‘Just adopt’

Posted on: May 4, 2013

Just adopt they say ……

I stumbled across a fantastic support forum for infertile women called Gateway – give them a search on facebook or google.  A recent article they shared has in part inspired this blog which I have been writing for some days.

I talked before about the options available for a woman like me, a couple like us – barren, infertile, with loving warm hearts and an empty nest.

2 options are available to us now Adoption or Surrogacy.

Adoption – a forever family

Adoption is forever in the news, you hear all the time the statistics talking about how many children there are looking for new homes.  Children who are for a variety of reasons unable to reside with their biological parents.

The media recently have been focusing more and more on the assessment process for prospective adoptive parents.

When you are childless not by choice there is a social stigma attached, this is without considering the stigma that you attach to yourself for being unable to fulfil a primary function of life.

Duncan and I have embarked on the journey that surrounds adoption on three occassions. Three times we (well okay I) picked up the phone to make the call without ever saying to the person asking the questions ‘okay , come on then – come and judge me’

Our journeys each time were very short lived but each one that bit more traumatic.

We were rejected primarily because I work with vulnerable children and at the time it was deemed a conflict of interest because of the geographical area I lived and worked in.  Now I wish I had objected and kicked up a fuss.  If I had, 5 years on we could have been parents. I cant think about the children who may not have got a placement.

The second time we went to a different authority. Sadly the recession started kicking off and Duncan was made redundant.  In the world of adoption they will not consider you if there is a significant change happening in your world, because of course major things dont happen to people when they are pregnant ….. do they!

The third time we had got past the second hurdle when my health needs over took. Yet again we were asked to stop our process and return in 2 years, as this was deemed the appropriate amount of time for us to have dealt with the trauma of major surgery.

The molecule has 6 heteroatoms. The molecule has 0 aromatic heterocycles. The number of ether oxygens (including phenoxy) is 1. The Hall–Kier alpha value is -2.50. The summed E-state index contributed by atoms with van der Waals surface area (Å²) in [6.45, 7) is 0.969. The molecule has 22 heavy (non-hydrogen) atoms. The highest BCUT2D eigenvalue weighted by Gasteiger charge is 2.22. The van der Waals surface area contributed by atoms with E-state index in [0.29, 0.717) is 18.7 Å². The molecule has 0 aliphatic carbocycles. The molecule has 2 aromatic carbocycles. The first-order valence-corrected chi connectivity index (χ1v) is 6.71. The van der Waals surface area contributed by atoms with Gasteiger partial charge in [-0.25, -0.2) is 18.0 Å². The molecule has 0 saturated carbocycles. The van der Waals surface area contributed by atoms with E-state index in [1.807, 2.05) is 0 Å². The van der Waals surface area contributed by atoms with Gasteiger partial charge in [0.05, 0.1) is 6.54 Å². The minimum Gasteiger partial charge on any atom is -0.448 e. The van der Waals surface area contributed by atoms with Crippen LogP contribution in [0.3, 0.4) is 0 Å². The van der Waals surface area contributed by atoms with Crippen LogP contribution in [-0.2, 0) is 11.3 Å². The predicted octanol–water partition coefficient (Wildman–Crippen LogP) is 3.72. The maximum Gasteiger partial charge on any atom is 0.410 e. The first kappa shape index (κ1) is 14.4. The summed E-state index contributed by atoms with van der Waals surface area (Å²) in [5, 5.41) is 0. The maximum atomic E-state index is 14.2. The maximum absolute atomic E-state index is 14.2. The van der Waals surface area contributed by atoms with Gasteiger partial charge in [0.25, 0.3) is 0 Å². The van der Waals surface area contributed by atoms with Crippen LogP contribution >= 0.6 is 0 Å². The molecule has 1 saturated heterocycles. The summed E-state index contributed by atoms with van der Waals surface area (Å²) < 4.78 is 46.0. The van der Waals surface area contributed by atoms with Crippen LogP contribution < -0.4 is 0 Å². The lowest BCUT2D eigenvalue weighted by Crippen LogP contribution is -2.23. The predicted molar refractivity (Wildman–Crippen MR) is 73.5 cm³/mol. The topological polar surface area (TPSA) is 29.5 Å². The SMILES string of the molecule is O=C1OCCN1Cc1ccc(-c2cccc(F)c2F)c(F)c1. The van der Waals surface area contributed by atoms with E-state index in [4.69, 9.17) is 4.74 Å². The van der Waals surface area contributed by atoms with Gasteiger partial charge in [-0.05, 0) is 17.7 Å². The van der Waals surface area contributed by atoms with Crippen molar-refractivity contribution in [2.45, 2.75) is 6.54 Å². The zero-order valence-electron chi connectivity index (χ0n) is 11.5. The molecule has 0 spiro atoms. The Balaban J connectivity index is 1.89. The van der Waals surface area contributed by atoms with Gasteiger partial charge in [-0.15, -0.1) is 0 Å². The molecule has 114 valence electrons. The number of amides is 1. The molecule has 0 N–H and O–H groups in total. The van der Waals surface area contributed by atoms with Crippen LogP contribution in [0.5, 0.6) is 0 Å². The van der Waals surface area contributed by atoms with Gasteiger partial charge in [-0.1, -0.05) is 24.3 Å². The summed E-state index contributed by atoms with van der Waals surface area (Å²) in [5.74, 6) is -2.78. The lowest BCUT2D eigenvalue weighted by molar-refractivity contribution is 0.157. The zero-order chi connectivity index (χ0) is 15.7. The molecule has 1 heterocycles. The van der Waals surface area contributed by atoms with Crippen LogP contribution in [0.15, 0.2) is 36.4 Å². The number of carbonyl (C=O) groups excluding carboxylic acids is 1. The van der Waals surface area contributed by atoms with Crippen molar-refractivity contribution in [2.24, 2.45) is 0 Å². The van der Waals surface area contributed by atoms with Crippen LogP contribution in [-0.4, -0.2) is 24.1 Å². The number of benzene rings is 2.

I dont wish to focus on why we weren’t good enough. We are where we are and nothing can change that. However I am not able to ignore the multitude of feelings that surround the whole process.

We never set out to have such a messy time of trying to be parents. Once it became apparent that my body was nothing short of useless with pregnancies , being solution focused I naturally went towards adoption. Duncan took a little time to warm to the idea – he never gave up hope that we would get our little miracle.

Making that initial phone call to express your interest is nothing short of harrowing. I would imagine that if adoption teams looked at how they recruit many would have similar stories to tell.

I suppose what I find hard is that there is a belief that there are lots of children desperatley wanting a new home,  this is a true fact.

The opposite to this is that the process to get through each hurdle set infront of you is huge, scary, bumpy and invasive.

People who commit to adoption know that it is not replacing their loss of being able to have a biological child. it is an opportunity to nurture, love and support a child who may learn to love them as their parents and as they are too loved in return.

Idealistic I know

I can’t say whether we will ever feel brave enough to make that call again. What I can say though is that if we do they had better be ready for us! Being rejected for adoption was a pain greater than a miscarriage. I could feel, see and imagine each child within the adoption magazine, I wanted to love and hold them – imagine the love you feel for your unborn child in the first scan you have at the hospital, this is the love I felt everytime I saw that blue line and see a childs face for the first time in the magazine they give prospective parents.  Each child there for all to see with a little introduction about who they are and what kind of love they are looking for.

I hate feeling judged for still struggling and grieving for our parenthood and children we never got to meet. Our right of passage has been alternative to say the least – I didn’t plan for it to be this way, there is no instruction manual.

With each pregnancy announcement, or afternoon spent with our godchildren, nieces and nephews we feel that bit more isolated.  Not intentional but we aren’t part of the elite parenting club and sadly its quite lonely where we are.

Lots of love
Endosister Liz


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